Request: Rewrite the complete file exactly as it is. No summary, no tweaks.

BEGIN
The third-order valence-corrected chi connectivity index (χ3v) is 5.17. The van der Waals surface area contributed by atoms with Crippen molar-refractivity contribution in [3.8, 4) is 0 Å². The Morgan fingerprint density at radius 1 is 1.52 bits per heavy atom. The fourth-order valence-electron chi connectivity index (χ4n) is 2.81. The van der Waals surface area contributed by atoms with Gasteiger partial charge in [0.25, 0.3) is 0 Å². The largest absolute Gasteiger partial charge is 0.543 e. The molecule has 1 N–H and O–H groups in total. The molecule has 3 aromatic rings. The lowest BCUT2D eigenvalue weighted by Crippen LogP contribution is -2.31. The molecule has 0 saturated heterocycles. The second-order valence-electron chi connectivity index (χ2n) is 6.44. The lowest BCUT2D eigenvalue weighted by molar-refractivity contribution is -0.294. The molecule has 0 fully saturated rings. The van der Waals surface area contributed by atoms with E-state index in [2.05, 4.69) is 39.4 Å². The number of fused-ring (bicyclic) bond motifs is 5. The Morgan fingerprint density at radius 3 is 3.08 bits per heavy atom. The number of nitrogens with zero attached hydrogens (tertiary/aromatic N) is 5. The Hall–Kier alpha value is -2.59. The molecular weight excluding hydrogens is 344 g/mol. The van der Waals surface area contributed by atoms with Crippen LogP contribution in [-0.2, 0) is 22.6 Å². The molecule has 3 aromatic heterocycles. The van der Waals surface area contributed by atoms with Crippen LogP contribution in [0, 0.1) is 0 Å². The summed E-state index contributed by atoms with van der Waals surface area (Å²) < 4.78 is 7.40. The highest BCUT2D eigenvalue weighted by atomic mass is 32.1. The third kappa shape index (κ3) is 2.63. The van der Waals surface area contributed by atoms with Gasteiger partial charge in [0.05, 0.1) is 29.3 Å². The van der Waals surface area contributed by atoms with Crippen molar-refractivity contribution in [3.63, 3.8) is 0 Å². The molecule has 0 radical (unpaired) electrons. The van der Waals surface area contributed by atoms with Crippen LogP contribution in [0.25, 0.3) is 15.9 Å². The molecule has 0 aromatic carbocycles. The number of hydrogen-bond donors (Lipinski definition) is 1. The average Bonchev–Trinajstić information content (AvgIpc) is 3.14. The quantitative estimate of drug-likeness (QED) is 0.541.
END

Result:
The third-order valence-corrected chi connectivity index (χ3v) is 5.17. The van der Waals surface area contributed by atoms with Crippen molar-refractivity contribution in [3.8, 4) is 0 Å². The Morgan fingerprint density at radius 1 is 1.52 bits per heavy atom. The fourth-order valence-electron chi connectivity index (χ4n) is 2.81. The van der Waals surface area contributed by atoms with Gasteiger partial charge in [0.25, 0.3) is 0 Å². The largest absolute Gasteiger partial charge is 0.543 e. The molecule has 1 N–H and O–H groups in total. The molecule has 3 aromatic rings. The lowest BCUT2D eigenvalue weighted by Crippen LogP contribution is -2.31. The molecule has 0 saturated heterocycles. The second-order valence-electron chi connectivity index (χ2n) is 6.44. The lowest BCUT2D eigenvalue weighted by molar-refractivity contribution is -0.294. The molecule has 0 fully saturated rings. The van der Waals surface area contributed by atoms with E-state index in [2.05, 4.69) is 39.4 Å². The number of fused-ring (bicyclic) bond motifs is 5. The Morgan fingerprint density at radius 3 is 3.08 bits per heavy atom. The number of nitrogens with zero attached hydrogens (tertiary/aromatic N) is 5. The Hall–Kier alpha value is -2.59. The molecular weight excluding hydrogens is 344 g/mol. The van der Waals surface area contributed by atoms with Crippen LogP contribution in [-0.2, 0) is 22.6 Å². The molecule has 3 aromatic heterocycles. The van der Waals surface area contributed by atoms with Crippen LogP contribution in [0, 0.1) is 0 Å². The summed E-state index contributed by atoms with van der Waals surface area (Å²) < 4.78 is 7.40. The highest BCUT2D eigenvalue weighted by atomic mass is 32.1. The third kappa shape index (κ3) is 2.63. The van der Waals surface area contributed by atoms with Gasteiger partial charge in [0.05, 0.1) is 29.3 Å². The van der Waals surface area contributed by atoms with Crippen molar-refractivity contribution in [3.63, 3.8) is 0 Å². The molecule has 0 radical (unpaired) electrons. The van der Waals surface area contributed by atoms with Crippen LogP contribution in [0.25, 0.3) is 15.9 Å². The molecule has 0 aromatic carbocycles. The number of hydrogen-bond donors (Lipinski definition) is 1. The average Bonchev–Trinajstić information content (AvgIpc) is 3.14. The quantitative estimate of drug-likeness (QED) is 0.541.